Thursday, 28 June 2012

You need to know if you're going to buy to grow..

 by Tony Vidler.

A common topic of discussion these days is whether an adviser should buy another practice - or more commonly, whether they should just buy a book of business from another practice.

The typical reasons suggested for wanting to grow through acquisition are:

1.  Get new clients
2.  Increase business turnover
3.  Increased cost efficiency
4.  Diversify business lines
5.  Enhance market position

All of these are good reasons to consider purchasing another business, and we'll consider them in depth in a separate article.  Generally it seems that the majority of transactions in financial services are still done on some form of multiple of sustainable earnings.  This is most often a "rule of thumb" type approach, where a multiple is applied to the passive income stream that the target business promises.

The main problem with rule of thumb valuations (such as just paying 3 x renewal income for example) is that they do not recognize the ease of integration, and this a critical factor in determining the success of the acquisition for the new owners.

How well matched are the two businesses?  How easy are they to bring together, and how well do they complement each other?  

There are any number of areas to consider, and you might begin by considering:

  • Is it just an asset purchase, or are you looking to buy an entire business (warts and all)?  If so, what contingent and latent liabilities are lurking about?
  • Similarity of client profiles between the businesses
  • Geographical spread of business
  • Demographics & statistics - average ages, portfolio size, product penetration or fee agreements
  • Advice philosophy & values - how do product & process & philosophy work in each business
  • Business relationships - suppliers, research, IT, transferable centers of influence or marketing arrangements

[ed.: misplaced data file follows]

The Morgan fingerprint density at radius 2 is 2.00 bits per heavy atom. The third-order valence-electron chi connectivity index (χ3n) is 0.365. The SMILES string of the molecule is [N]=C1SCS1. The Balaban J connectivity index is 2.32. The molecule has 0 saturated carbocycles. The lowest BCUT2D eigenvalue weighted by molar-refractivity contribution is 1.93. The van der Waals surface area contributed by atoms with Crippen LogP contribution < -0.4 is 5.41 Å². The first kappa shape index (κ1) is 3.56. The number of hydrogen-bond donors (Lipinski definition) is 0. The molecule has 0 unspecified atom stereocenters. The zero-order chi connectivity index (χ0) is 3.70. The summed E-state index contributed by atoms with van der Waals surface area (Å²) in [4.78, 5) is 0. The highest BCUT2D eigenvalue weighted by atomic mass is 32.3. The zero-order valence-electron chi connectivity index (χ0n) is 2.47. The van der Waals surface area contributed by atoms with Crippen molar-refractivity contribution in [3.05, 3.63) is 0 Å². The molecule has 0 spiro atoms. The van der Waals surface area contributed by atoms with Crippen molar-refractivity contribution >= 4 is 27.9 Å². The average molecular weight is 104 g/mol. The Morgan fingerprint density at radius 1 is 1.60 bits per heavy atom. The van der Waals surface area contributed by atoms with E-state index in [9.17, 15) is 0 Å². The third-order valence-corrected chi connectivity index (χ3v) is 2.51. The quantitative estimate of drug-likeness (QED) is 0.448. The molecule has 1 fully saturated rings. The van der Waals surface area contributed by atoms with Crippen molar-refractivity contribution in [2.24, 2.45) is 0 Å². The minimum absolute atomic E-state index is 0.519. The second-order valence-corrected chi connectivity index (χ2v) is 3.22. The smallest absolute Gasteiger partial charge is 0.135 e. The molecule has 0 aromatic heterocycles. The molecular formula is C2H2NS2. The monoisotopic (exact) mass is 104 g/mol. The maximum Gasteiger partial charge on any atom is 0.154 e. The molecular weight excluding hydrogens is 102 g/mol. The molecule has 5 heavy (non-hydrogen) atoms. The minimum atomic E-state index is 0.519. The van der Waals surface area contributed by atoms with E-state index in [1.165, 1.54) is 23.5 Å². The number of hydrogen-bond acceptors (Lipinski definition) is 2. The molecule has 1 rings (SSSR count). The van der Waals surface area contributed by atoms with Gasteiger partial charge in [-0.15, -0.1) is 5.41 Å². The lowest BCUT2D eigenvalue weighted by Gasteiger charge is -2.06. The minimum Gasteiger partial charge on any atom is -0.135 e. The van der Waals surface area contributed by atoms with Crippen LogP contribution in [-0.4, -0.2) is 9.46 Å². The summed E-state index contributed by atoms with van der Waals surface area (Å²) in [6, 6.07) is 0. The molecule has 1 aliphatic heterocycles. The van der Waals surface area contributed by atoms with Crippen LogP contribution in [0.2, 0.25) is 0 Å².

• Data management and CRM systems
  • Workflow and advice processes - are they similar, or is substantial change required somewhere?
  • Staffing - duplication of roles & responsibilities; individual skill sets; desired skill sets?
  • Are there any "turnkey" or proprietary solutions that you are purchasing from the target business which would or could enhance your own existing business?

The better they are matched, and the easier & better the integration, then higher the potential value should be.

This type of analysis is in reality just a starting point however in understanding how the two businesses may mesh.  Having done that one can reasonably being to assess the cost and the benefits of integrating the businesses.  Be aware that the majority of purchasers do seem to optimistically over-estimate the "synergies", or benefits from the acquisition - and often seriously underestimate (or do not understand) the actual costs in terms of lost productivity impact and additional marketing requirements for a prolonged period.

The single most important thing to my mind though is that relatively few prospective purchasers seem to have formed a clear view or understanding of what stage the target business is at in ITS business lifecycle.

There is nothing at all wrong with purchasing a business that is perhaps heading into decline - provided you understand that decline is the inevitable path unless you have a good strategy for how to re-invigorate it.  Even if the target business looks to have moved into some self-sustaining cash-cow mode and has little organic growth within it, there may still be solid rationale to pay a premium price for it.  If the business can seamlessly be added to your own business, with highly complementary systems and data management, and opens up the opportunity for your (superior?) advice proposition to unlock latent value....then it may well be worth it.

However, simply valuing a book of clients or an advisory business on an "accepted" industry multiple, without any understanding of how or where superior value from the purchase can be derived makes little sense.

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